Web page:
Zack Snyder explains how he "saved" Watchmen from Terry Gilliam

Last week we reported that when Terry Gilliam was attached to direct the Watchmen movie, he would have radically rewritten the ending to Alan Moore's graphic novel. In an interview with HuffPo, director Zack Snyder explains why Gilliam was "smoking crack" — and he makes a lot of good points.

If you'll recall, producer Joel Silver explained that Gilliam was going to have Ozymandias convince Dr. Manhattan to erase his own existence, which would have altered reality and somehow turned the "real" events of Watchmen into a comic. Specifically:

So the three characters, I think it was Rorschach and Nite Owl and Silk Spectre, they're all of the sudden in Times Square and there's a kid reading a comic book. They become like the people in Times Square dressing up like characters as opposed to really BEING those characters. There's a kid reading the comic book and he's like, "Hey, you're just like in my comic book."

Which is, indeed, insane. When this ending — and Silver's comments that Snyder was a "slave to the material" — was brought up in this interview, Zack and his wife and fellow producer Deborah Snyder had the following response, and I'll be damned if I don't agree with him.

Was "Watchmen" the most "damned if you do, damned if you don't" project you've ever been a part of? Now Joel Silver is criticizing you for being a "slave" to the source material while touting a very different from the source material script that Terry Gilliam was going to film.

Zack Snyder: It's funny, because the biggest knock against the movie is that we finally changed the ending, right?

Right, you used Dr. Manhattan as the threat to bring the world together as opposed to the alien squid.

Zack Snyder: Right, and if you read the Gilliam ending, it's completely insane.

Deborah Snyder: The fans would have been thinking that they were smoking crack.

Zack Snyder: Yeah, the fans would have stormed the castle on that one. So, honestly, I made "Watchmen" for myself. It's probably my favorite movie that I've made. And I love the graphic novel and I really love everything about the movie. I love the style. I just love the movie and it was a labor of love. And I made it because I knew that the studio would have made the movie anyway and they would have made it crazy. So, finally I made it to save it from the Terry Gilliams of this world.

In Gilliam's version, Dr. Manhattan is convinced to go back in time and prevent Dr. Manhattan from existing. But the specter of his existence is the threat to the world, which is kind of what you did at the end of the movie anyway.

Zack Snyder: Right, of course. It's just using elements that are in the comic book already, that's the only thing I did. I would not have grabbed something from out of the air and said, "Oh, here's a cool ending" just because it's cool.

Deborah Snyder: But it's interesting because, you're right, it's damned if you do, damned if you don't. You have people who are mad that the ending was changed and you have other people saying, "Oh, it was a slave to the graphic novel." You can't please everybody.

Zack Snyder: And that's the problem with genre. That's the problem with comic book movies and genre. And I believe that we've evolved — I believe that the audiences have evolved. I feel like "Watchmen" came out at sort of the height of the snarky Internet fanboy — like, when he had his biggest strength. And I think if that movie came out now — and this is just my opinion — because now that we've had "Avengers" and comic book culture is well established, I think people would realize that the movie is a satire. You know, the whole movie is a satire. It's a genre-busting movie. The graphic novel was written to analyze the graphic novel — and comic books and the Cold War and politics and the place that comic books play in the mythology of pop culture. I guess that's what I'm getting at with the end of "Watchmen" — in the end, the most important thing with the end was that it tells the story of the graphic novel. The morality tale of the graphic novel is still told exactly as it was told in the graphic novel — I used slightly different devices. The Gilliam version, if you look at it, it has nothing to do with the idea that is the end of the graphic novel. And that's the thing that I would go, "Well, then don't do it." It doesn't make any sense.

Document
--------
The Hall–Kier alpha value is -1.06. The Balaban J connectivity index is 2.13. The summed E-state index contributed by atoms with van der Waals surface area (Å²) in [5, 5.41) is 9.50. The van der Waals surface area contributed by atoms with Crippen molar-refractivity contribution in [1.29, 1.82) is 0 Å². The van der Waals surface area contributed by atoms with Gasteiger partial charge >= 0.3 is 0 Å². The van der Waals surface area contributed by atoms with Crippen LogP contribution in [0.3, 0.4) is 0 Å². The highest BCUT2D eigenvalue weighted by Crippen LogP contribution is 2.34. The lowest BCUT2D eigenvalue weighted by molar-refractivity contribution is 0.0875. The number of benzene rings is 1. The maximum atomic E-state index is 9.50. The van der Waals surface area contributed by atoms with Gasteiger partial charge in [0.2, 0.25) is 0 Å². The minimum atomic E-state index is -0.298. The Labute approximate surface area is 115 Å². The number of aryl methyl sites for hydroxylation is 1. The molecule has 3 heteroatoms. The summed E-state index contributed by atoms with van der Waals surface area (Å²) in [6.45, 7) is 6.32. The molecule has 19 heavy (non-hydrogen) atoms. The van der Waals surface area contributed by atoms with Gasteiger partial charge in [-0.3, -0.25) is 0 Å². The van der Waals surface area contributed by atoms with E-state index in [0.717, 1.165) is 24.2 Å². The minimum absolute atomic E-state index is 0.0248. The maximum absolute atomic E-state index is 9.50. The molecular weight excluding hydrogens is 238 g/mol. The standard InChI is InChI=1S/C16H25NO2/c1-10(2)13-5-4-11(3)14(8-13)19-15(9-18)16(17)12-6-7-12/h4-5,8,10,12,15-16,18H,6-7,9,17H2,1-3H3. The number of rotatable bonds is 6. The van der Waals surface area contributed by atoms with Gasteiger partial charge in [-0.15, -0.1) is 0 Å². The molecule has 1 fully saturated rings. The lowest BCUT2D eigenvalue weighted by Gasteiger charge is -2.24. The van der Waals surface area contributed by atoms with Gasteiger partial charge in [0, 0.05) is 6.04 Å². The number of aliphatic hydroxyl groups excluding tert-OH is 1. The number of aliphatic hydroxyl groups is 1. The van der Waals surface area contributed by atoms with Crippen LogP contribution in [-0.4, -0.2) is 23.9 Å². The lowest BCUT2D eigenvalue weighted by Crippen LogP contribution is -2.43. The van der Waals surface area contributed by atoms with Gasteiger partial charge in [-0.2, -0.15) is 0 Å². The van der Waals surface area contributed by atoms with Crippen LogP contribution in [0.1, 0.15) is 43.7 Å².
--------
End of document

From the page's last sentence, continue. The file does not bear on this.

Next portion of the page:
I can't imagine people being happy with that version.

Zack Snyder: Yeah! If you love the graphic novel, there's just no way. It would be like if you were doing "Romeo and Juliet" and instead of them waking up in the grave area, they would have time-traveled back in time and none of it would have happened.

Honestly, I've never had the problem with Watchmen some people had; I think it's as accurate an adaptation to the graphic novel as was possible as a modern motion picture, and I think if there's ever a time to be a "slave to the material," it's when the material is something like Watchmen. I also agree that Snyder's ending — since there's really no way the interdimensional giant squid would have worked for modern audiences and still carried the thematic weight of Moore's original ending — is true to the material, while Gilliam's is pretty much wildly off point.

I may not agree that the time of the snarky Internet fanboy is over, mainly because I am a snarky Internet fanboy, but I do think he has a point that Watchmen would have played better after Avengers and people got even more used to superhero movies, and had some time to internalize them. But if Snyder had declined, it's extremely possible Warner Bros. would have hired someone else to make the movie, and that someone could have been Brett Ratner. So maybe we all owe Zack Snyder a bit of thanks.